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NYC train derailment airs queries about technology

By The Associated Press

This article was published December 3, 2013 at 8:12 a.m.

YONKERS, N.Y. — The revelation that a New York City commuter train derailed while barreling into a sharp curve at nearly three times the speed limit is fueling questions about whether automated crash-avoidance technology could have prevented the carnage.

Safety officials have championed what's known as positive train control technology for decades, but the railroad industry has sought to postpone having to install it because of the high cost and technological issues.

Investigators haven't yet determined whether the weekend wreck, which killed four people and injured more than 60 others, was the result of human error or mechanical trouble. But some safety experts said the tragedy might not have happened if Metro-North Railroad had the technology, and a senator said the derailment underscored the need for it.

"This incident, if anything, heightens the importance of additional safety measures, like that one," said U.S. Sen. Richard Blumenthal, a Democrat from Connecticut, which also is served by Metro-North. "I'd be very loath to be more flexible or grant more time."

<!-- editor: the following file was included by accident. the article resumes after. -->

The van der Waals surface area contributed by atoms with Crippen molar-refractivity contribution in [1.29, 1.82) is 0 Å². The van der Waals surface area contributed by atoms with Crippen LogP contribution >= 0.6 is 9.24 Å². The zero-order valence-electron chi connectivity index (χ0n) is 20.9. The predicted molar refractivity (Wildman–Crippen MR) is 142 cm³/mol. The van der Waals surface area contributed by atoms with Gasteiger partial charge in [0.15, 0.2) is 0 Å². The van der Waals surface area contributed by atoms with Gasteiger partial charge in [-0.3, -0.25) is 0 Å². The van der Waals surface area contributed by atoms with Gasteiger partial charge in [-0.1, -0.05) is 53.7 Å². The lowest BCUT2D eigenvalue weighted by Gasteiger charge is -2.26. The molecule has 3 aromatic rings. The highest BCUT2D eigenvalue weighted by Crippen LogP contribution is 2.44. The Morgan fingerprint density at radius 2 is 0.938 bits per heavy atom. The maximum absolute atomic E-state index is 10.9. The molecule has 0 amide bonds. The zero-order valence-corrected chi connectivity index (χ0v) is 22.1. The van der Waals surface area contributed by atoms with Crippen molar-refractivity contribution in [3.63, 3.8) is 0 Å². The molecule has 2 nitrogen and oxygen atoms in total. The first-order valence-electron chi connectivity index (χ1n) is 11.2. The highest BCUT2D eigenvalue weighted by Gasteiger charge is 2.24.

The train was going 82 mph as it entered a 30 mph turn Sunday morning and ran off the track, National Transportation Safety Board member Earl Weener said Monday. He cited information extracted from the train's two data recorders; investigators also began interviewing the train's crew.

The speed stunned officials — "I gulped," said U.S. Sen. Charles Schumer, D-N.Y. Gov. Andrew Cuomo said the NTSB findings make it clear "extreme speed was a central cause" of the derailment and vowed to "make sure any responsible parties are held accountable" after investigators determine why the train was going so fast.

"At this point in time, we can't tell" whether the answer is faulty brakes or a human mistake, Weener said.

Weener sketched a scenario suggesting that the throttle was let up and the brakes were fully applied way too late to stave off the crash. He said the throttle went to idle six seconds before the derailed train came to a complete stop — "very late in the game" for a train going that fast — and the brakes were fully engaged five seconds before the train stopped.

It takes about a quarter-mile to a half-mile to stop a train going 82 mph, according to Kevin Thompson, a Federal Railroad Administration spokesman.

Investigators are not aware of any problems with the brakes during the nine stops the train made before the derailment, Weener said.

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